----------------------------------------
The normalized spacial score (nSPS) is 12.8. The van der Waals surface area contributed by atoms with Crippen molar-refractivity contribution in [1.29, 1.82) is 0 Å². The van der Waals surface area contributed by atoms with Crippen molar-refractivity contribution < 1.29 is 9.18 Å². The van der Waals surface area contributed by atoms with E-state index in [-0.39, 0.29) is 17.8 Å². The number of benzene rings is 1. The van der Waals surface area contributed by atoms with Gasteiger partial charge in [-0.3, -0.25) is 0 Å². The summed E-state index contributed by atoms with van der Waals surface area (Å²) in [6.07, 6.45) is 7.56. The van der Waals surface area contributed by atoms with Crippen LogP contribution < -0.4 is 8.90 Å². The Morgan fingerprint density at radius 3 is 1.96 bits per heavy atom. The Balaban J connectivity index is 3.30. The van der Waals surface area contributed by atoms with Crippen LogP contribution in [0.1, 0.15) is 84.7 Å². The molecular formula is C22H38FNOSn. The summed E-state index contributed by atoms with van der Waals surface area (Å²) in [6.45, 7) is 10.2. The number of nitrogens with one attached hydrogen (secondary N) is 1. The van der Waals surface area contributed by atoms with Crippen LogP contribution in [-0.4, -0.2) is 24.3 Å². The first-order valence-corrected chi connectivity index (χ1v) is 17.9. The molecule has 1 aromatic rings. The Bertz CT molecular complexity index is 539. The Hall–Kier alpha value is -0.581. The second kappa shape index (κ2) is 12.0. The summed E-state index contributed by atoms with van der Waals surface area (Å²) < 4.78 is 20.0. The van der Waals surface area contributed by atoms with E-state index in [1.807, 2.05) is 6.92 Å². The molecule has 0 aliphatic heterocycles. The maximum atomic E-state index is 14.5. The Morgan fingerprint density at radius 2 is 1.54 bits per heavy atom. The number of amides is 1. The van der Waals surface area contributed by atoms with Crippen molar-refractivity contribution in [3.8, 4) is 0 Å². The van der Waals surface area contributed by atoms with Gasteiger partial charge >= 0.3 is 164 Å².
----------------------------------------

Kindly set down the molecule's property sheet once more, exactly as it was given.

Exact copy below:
The normalized spacial score (nSPS) is 12.8. The van der Waals surface area contributed by atoms with Crippen molar-refractivity contribution in [1.29, 1.82) is 0 Å². The van der Waals surface area contributed by atoms with Crippen molar-refractivity contribution < 1.29 is 9.18 Å². The van der Waals surface area contributed by atoms with E-state index in [-0.39, 0.29) is 17.8 Å². The number of benzene rings is 1. The van der Waals surface area contributed by atoms with Gasteiger partial charge in [-0.3, -0.25) is 0 Å². The summed E-state index contributed by atoms with van der Waals surface area (Å²) in [6.07, 6.45) is 7.56. The van der Waals surface area contributed by atoms with Crippen LogP contribution < -0.4 is 8.90 Å². The Morgan fingerprint density at radius 3 is 1.96 bits per heavy atom. The Balaban J connectivity index is 3.30. The van der Waals surface area contributed by atoms with Crippen LogP contribution in [0.1, 0.15) is 84.7 Å². The molecular formula is C22H38FNOSn. The summed E-state index contributed by atoms with van der Waals surface area (Å²) in [6.45, 7) is 10.2. The number of nitrogens with one attached hydrogen (secondary N) is 1. The van der Waals surface area contributed by atoms with Crippen LogP contribution in [-0.4, -0.2) is 24.3 Å². The first-order valence-corrected chi connectivity index (χ1v) is 17.9. The molecule has 1 aromatic rings. The Bertz CT molecular complexity index is 539. The Hall–Kier alpha value is -0.581. The second kappa shape index (κ2) is 12.0. The summed E-state index contributed by atoms with van der Waals surface area (Å²) < 4.78 is 20.0. The van der Waals surface area contributed by atoms with E-state index in [1.807, 2.05) is 6.92 Å². The molecule has 0 aliphatic heterocycles. The maximum atomic E-state index is 14.5. The Morgan fingerprint density at radius 2 is 1.54 bits per heavy atom. The number of amides is 1. The van der Waals surface area contributed by atoms with Crippen molar-refractivity contribution in [3.8, 4) is 0 Å². The van der Waals surface area contributed by atoms with Gasteiger partial charge >= 0.3 is 164 Å².